Inorganic Bodies, Longing to Become Organic: Hunger and Environment in Thomas Carlyle’s The French Revolution

  • Hayley Rudkin
Part of the Palgrave Studies in Nineteenth-Century Writing and Culture book series (PNWC)


Hunger is a defining characteristic of revolutionary France in Thomas Carlyle’s The French Revolution: A History (1837). This chapter argues that by identifying revolutionary hunger as a point of crisis between a human society and the non-human environment that feeds it, Carlyle’s references to digestion extend beyond a purely social critique and necessitate an ecocritical reading. Many of Carlyle’s contemporaries, most notably Thomas Malthus, explored digestion as a focal point of humanity’s relationship with a non-human environment. This chapter explores Carlyle’s complication and dismissal of such materialist readings of this digestive exchange through his symbolic narration of “Hunger” as an autonomous feature of the revolutionary environment in its own right.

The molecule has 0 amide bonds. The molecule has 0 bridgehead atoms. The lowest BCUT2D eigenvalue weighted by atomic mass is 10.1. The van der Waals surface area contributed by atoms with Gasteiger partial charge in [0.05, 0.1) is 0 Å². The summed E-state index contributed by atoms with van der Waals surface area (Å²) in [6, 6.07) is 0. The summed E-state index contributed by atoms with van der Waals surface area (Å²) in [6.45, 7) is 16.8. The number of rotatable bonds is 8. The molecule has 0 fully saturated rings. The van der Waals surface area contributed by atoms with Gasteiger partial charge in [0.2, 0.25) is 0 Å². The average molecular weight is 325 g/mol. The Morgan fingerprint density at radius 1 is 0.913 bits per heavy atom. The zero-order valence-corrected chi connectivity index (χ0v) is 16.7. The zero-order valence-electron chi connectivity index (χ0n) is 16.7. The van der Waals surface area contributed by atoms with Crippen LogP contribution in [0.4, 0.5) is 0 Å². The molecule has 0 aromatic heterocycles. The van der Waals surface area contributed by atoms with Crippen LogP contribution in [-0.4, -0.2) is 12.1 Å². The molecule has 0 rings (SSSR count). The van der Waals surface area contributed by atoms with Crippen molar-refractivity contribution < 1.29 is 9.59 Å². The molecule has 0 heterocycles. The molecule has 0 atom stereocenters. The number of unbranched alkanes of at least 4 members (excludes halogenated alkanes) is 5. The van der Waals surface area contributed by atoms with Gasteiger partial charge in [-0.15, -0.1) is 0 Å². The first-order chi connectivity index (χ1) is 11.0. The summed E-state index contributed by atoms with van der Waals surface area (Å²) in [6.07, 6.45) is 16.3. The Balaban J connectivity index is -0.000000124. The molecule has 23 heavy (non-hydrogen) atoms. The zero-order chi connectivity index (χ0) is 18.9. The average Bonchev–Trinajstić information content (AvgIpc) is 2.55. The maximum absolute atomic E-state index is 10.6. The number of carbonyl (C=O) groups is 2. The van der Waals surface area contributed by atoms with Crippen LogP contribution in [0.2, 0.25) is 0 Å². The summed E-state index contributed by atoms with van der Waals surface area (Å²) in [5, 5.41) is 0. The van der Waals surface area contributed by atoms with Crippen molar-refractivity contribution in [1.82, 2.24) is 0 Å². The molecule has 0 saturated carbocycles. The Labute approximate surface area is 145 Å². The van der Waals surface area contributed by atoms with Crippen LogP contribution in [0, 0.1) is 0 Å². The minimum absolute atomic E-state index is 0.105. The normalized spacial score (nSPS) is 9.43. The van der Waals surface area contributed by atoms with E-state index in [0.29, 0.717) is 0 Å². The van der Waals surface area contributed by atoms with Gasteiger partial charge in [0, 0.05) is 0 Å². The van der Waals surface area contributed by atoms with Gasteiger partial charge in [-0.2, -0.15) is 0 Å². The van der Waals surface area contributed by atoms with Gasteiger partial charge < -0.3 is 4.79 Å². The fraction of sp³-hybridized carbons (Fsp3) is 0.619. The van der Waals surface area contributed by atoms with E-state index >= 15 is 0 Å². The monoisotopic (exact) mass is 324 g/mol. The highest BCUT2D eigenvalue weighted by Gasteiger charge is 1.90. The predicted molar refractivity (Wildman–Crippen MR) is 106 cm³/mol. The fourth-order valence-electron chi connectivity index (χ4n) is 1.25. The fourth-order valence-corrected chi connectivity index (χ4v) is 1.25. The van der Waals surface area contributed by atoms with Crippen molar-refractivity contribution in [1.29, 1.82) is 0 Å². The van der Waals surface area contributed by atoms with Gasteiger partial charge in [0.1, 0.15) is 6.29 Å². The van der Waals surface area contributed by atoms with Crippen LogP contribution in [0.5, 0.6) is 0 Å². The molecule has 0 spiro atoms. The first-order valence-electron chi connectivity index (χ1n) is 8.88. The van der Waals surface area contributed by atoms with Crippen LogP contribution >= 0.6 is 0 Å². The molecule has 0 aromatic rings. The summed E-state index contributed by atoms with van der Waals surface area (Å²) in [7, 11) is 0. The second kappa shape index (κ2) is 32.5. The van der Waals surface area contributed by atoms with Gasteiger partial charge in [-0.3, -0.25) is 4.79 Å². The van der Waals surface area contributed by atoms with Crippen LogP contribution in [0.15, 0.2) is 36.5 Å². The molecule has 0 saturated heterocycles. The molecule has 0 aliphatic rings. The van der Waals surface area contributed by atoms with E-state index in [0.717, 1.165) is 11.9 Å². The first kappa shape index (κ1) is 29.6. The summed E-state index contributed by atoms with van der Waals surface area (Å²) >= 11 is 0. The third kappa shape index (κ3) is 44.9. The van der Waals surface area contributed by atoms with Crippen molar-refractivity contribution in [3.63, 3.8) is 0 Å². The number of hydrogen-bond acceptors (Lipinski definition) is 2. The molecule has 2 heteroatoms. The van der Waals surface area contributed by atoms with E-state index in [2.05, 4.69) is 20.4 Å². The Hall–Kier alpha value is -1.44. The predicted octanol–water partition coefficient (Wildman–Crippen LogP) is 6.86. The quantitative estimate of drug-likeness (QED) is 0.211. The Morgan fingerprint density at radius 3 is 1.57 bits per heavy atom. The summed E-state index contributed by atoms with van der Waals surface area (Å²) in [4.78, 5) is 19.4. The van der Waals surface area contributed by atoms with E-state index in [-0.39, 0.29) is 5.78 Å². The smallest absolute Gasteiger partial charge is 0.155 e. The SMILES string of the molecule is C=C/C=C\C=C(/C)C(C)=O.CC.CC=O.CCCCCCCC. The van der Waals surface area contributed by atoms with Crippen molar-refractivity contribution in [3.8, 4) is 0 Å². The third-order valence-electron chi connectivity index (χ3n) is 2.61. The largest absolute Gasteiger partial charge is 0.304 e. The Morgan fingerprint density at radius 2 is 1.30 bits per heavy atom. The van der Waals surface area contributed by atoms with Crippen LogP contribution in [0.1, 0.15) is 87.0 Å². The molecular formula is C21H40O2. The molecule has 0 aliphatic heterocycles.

Thomas Carlyle Charles Dickens The French Revolution Crowd Hunger Starvation Digestion Environment Nature 

Copyright information

© The Author(s) 2018

Authors and Affiliations

  • Hayley Rudkin
    • 1
  1. 1.University of SydneyConcordAustralia

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